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Draft Program on Climate Change, for your comments (updated March 5, 2019) (short version now available)

 

Hope, Connection, and Support—My African Methodist Episcopal Heritage

Recently, after a Co-Counselor asked me specific questions about my religious beliefs and they seemed difficult to put into words, I decided to actively counsel on my Christian upbringing. The beginning for me was to claim my religious heritage, of which I am proud, and be publicly pleased and acknowledging of it.

I loved my growing up as African Methodist Episcopal (AME). It was the time of segregation in the Southern United States (I was born in 1946), and there were black churches and schools. We went to church every Sunday unless someone was sick. We went to Sunday school at 10:00 AM and then to the church service, which usually lasted until 2:00 PM. Sunday and attending church were important for the community in which I grew up (black, rural, Southern). Sunday was a day of rest after working hard for six days.

We used religion to fortify ourselves in a hard and harsh world. In difficult times I have used the hopeful messages in many songs as encouragement: “trouble won’t last always,” “one day at a time.” I have tried to “do unto others as you would have them do unto you.” I have somewhere a yellowed and tattered part of a poem I have had since high school, which says, “He who looks up to God will never look down on any man.”

 My ancestors passed on to me many positive uses of religion, and used it to strengthen themselves. I am pleased to acknowledge how in the community in which I grew up, the positive influences of religion enhanced our connection, support, and thinking well about each other. On Sundays after church was over, the farmers would get together and plan what days they would gather their crops, so as not to compete for the small labor pool. If a crop needed to be gathered before it rained the next day, word would go out and people would come and “pitch in,” and never take a penny for helping out.

Our community was founded in 1860 by a group of men who had been enslaved. We are told that where they first knelt to pray, they built a church. The church became the community, the community the church. Since then, every third Sunday in August we have a celebration called “Home Coming.” Many who have left the community return with their children and grandchildren. Neighboring communities come. There is a sermon and singing and people stand up and testify about how proud they are to have come from this community and how important their religious foundation is to them. Then there is a big potluck dinner. There’s no mistaking the pride in being connected to this church community in those who come home from all over the United States, again and again, and bring their families.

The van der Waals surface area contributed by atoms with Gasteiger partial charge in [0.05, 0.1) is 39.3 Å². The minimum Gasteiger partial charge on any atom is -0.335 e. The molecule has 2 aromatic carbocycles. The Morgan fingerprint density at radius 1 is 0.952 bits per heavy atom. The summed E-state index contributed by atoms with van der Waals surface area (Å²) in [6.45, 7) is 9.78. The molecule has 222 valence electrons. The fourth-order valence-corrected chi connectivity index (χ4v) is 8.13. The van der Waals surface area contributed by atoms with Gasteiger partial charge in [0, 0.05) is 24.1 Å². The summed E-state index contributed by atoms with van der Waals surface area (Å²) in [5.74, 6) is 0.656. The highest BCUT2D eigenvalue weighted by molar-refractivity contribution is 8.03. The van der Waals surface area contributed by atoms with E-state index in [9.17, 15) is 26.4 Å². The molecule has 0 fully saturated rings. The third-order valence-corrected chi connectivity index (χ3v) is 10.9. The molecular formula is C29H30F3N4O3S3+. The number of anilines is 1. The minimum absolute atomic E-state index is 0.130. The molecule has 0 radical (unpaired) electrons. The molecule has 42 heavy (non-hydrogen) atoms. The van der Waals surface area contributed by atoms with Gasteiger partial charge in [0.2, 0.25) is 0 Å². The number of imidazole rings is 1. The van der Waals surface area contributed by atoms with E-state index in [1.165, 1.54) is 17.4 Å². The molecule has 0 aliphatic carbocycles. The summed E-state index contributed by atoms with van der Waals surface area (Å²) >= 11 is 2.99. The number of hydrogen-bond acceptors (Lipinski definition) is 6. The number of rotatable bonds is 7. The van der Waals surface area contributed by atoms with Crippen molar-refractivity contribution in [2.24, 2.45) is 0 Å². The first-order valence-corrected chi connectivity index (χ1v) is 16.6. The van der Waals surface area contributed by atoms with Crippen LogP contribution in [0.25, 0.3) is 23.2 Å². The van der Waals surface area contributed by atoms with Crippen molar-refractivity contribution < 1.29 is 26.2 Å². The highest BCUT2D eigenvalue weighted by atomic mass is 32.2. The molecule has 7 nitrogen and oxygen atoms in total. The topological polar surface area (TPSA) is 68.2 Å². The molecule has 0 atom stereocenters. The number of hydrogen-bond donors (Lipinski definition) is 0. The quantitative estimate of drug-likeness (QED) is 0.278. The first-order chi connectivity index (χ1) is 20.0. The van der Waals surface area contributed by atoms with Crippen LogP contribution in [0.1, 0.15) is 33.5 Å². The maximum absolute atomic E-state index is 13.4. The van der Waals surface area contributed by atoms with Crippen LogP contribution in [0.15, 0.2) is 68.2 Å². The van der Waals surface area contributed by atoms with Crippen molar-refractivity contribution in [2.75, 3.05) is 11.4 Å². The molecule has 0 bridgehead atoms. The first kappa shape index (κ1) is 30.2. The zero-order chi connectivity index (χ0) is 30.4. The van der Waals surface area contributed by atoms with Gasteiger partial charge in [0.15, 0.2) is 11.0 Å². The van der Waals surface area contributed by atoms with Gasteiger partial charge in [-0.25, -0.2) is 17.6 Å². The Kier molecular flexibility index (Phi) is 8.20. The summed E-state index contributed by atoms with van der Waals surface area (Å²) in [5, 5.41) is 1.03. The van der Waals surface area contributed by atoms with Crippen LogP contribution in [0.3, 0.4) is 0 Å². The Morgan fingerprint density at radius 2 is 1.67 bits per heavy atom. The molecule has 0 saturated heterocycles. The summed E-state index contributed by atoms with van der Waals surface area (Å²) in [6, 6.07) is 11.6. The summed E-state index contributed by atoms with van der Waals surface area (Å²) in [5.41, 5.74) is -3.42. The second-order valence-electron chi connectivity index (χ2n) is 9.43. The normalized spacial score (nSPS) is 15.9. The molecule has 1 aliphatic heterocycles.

On any given Sunday about fifteen people attend the church. On the third Sunday in August, as many as three hundred people come and the little church cannot hold them all.

There are stories of racism. And there are stories of white people trying to make things right and being respectful of black people. There are stories of standing together and stories of forgiveness. One Sunday a white man who had a drinking problem came to the church during service and said that my father had stolen his hog and he was going to come back and shoot him. Church was dismissed, and everyone went home quietly. Soon after we got home, where we lived several miles from anyone, cars started coming down the lane to our house.

Each man got out with a shotgun and came inside. They sat and waited until late into the evening, in case of trouble. The white man never came. I did not remember until a few years ago that after this incident the meat we barbecued at Home Coming was donated to the church by white men, who when they heard of what happened had gone and talked to the man, assured the community this would never happen again, and then, as an offer of apology, made this donation of meat for many years.

I know there are things I will discharge on that were difficult. Right now the place for me to start is to claim and celebrate my religious heritage and influences. I have no doubt that the people in my community would have had more difficult lives and struggles had we not had a religious structure as a source of hopefulness, and I am proud of how much I can still use it as a source of comfort. I have recently joined an AME church in Seattle (Washington, USA). Tears have come to my eyes several times during the services when listening to the sermon and the songs and thinking that these black people know what I know, that our faith has been that important a presence in our lives and in the lives of our ancestors.

I have attended RC Protestant liberation workshops and been in, and sometimes led, support groups looking at our religious upbringing. I have loved the chances to connect with black people and discharge with them on what we are pleased with and proud of about our faith, on our stories (those that are good and those that are difficult), and on what keeps us connected to our religion.

Marion Ouphouet
Seattle, Washington, USA
Reprinted from the RC e-mail discussion list
for leaders of African-heritage people

 


Last modified: 2017-05-07 06:35:41+00